Objectives: The present study investigated whether central blood pressure (BP) predicts cardiovascular (CV) events better than brachial BP in a cohort of normotensive and untreated hypertensive elderly individuals.
Background: Limited and conflicting data have been reported on the prognostic relevance of central BP compared with brachial BP.
Methods: Community-dwelling individuals > or =65 years of age, living in Dicomano, Italy, underwent an extensive clinical assessment in 1995 including echocardiography and carotid ultrasonography and applanation tonometry. In 2003, vital status and CV events were assessed, reviewing the electronic database of the Regional Ministry of Health. Only normotensive (n = 173) and untreated hypertensive subjects (95 diastolic and 130 isolated systolic) were included in the present analysis.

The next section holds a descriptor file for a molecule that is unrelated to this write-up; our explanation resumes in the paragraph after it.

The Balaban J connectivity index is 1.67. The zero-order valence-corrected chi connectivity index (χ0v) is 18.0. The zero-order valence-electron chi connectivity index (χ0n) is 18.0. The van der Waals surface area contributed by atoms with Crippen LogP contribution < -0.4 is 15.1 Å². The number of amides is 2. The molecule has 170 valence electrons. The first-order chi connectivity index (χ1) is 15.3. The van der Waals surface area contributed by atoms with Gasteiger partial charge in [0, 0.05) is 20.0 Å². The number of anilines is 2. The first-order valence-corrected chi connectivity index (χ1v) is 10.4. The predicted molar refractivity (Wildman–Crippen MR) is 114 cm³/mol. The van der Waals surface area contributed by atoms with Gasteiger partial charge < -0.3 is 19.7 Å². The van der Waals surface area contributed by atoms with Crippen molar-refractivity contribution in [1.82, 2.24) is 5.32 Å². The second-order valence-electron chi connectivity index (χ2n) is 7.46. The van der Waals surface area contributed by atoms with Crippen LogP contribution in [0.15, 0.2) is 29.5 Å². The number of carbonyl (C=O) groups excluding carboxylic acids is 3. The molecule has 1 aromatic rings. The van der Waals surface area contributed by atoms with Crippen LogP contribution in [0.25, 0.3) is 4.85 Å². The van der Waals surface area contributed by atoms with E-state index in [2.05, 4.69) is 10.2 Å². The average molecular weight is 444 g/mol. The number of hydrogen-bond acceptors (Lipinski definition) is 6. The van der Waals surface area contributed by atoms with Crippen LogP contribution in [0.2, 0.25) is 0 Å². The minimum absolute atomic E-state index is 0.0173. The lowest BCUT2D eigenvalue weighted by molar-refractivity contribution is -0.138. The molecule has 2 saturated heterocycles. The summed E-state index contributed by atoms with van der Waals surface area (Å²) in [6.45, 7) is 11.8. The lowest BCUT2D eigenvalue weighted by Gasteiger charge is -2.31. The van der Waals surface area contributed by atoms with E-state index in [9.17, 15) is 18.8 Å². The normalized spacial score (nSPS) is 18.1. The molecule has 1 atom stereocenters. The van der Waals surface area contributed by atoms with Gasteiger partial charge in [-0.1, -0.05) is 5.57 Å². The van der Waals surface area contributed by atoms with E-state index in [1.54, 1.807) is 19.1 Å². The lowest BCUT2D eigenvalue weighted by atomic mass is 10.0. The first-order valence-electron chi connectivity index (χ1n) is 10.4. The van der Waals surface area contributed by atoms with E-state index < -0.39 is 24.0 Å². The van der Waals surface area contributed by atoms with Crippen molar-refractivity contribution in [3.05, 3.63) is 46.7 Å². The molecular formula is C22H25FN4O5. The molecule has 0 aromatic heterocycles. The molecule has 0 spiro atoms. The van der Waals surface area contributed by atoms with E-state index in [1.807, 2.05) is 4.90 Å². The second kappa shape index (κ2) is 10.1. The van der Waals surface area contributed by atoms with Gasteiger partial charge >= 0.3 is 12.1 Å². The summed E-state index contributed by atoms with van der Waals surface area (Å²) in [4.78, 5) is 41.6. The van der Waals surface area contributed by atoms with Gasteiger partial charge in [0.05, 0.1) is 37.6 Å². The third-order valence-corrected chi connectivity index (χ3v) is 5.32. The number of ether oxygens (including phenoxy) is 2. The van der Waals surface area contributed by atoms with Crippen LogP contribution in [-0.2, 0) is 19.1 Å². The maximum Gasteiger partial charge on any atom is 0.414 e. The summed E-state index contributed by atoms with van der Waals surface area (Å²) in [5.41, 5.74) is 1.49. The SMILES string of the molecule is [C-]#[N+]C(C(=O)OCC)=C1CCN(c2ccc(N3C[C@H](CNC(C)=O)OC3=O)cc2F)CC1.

Results: During 8 years, 106 deaths, 45 of which were cardiovascular, and 122 CV events occurred. In univariate analyses, both central and brachial systolic blood pressure (SBP) and pulse pressure (PP) predicted CV events (all p < 0.005); however, in multivariate analyses, adjusting for age and gender, higher carotid SBP and PP (hazard ratios 1.19/10 and 1.23/10 mm Hg, respectively; both p < 0.0001) but neither brachial SBP nor PP independently predicted CV events. Similarly, higher carotid SBP but not brachial pressures independently predicted CV mortality (hazard ratio 1.37/10 mm Hg; p < 0.0001).
Conclusions: Our prospective study in an unselected geriatric population demonstrates superior prognostic utility of central compared with brachial BP.